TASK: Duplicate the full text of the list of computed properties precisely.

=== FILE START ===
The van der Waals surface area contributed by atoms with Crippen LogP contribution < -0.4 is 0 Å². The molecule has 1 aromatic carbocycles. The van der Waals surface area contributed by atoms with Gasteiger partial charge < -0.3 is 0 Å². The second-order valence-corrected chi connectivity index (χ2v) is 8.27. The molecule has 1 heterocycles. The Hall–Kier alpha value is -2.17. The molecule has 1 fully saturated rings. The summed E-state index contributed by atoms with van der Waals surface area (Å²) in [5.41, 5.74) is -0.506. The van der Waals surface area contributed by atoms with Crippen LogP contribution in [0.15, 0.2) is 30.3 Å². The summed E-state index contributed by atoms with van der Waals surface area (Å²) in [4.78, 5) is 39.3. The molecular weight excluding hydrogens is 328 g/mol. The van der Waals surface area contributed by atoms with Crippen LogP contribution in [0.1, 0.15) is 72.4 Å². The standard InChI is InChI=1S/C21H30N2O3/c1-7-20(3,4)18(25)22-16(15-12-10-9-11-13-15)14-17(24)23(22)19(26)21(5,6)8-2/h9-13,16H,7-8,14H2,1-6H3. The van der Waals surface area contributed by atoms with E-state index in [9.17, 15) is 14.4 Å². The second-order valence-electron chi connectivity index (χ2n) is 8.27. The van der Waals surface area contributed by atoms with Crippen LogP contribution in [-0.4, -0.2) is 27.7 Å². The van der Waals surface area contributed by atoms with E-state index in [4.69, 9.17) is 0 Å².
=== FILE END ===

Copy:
The van der Waals surface area contributed by atoms with Crippen LogP contribution < -0.4 is 0 Å². The molecule has 1 aromatic carbocycles. The van der Waals surface area contributed by atoms with Gasteiger partial charge < -0.3 is 0 Å². The second-order valence-corrected chi connectivity index (χ2v) is 8.27. The molecule has 1 heterocycles. The Hall–Kier alpha value is -2.17. The molecule has 1 fully saturated rings. The summed E-state index contributed by atoms with van der Waals surface area (Å²) in [5.41, 5.74) is -0.506. The van der Waals surface area contributed by atoms with Crippen LogP contribution in [0.15, 0.2) is 30.3 Å². The summed E-state index contributed by atoms with van der Waals surface area (Å²) in [4.78, 5) is 39.3. The molecular weight excluding hydrogens is 328 g/mol. The van der Waals surface area contributed by atoms with Crippen LogP contribution in [0.1, 0.15) is 72.4 Å². The standard InChI is InChI=1S/C21H30N2O3/c1-7-20(3,4)18(25)22-16(15-12-10-9-11-13-15)14-17(24)23(22)19(26)21(5,6)8-2/h9-13,16H,7-8,14H2,1-6H3. The van der Waals surface area contributed by atoms with E-state index in [9.17, 15) is 14.4 Å². The second-order valence-electron chi connectivity index (χ2n) is 8.27. The van der Waals surface area contributed by atoms with Crippen LogP contribution in [-0.4, -0.2) is 27.7 Å². The van der Waals surface area contributed by atoms with E-state index in [4.69, 9.17) is 0 Å².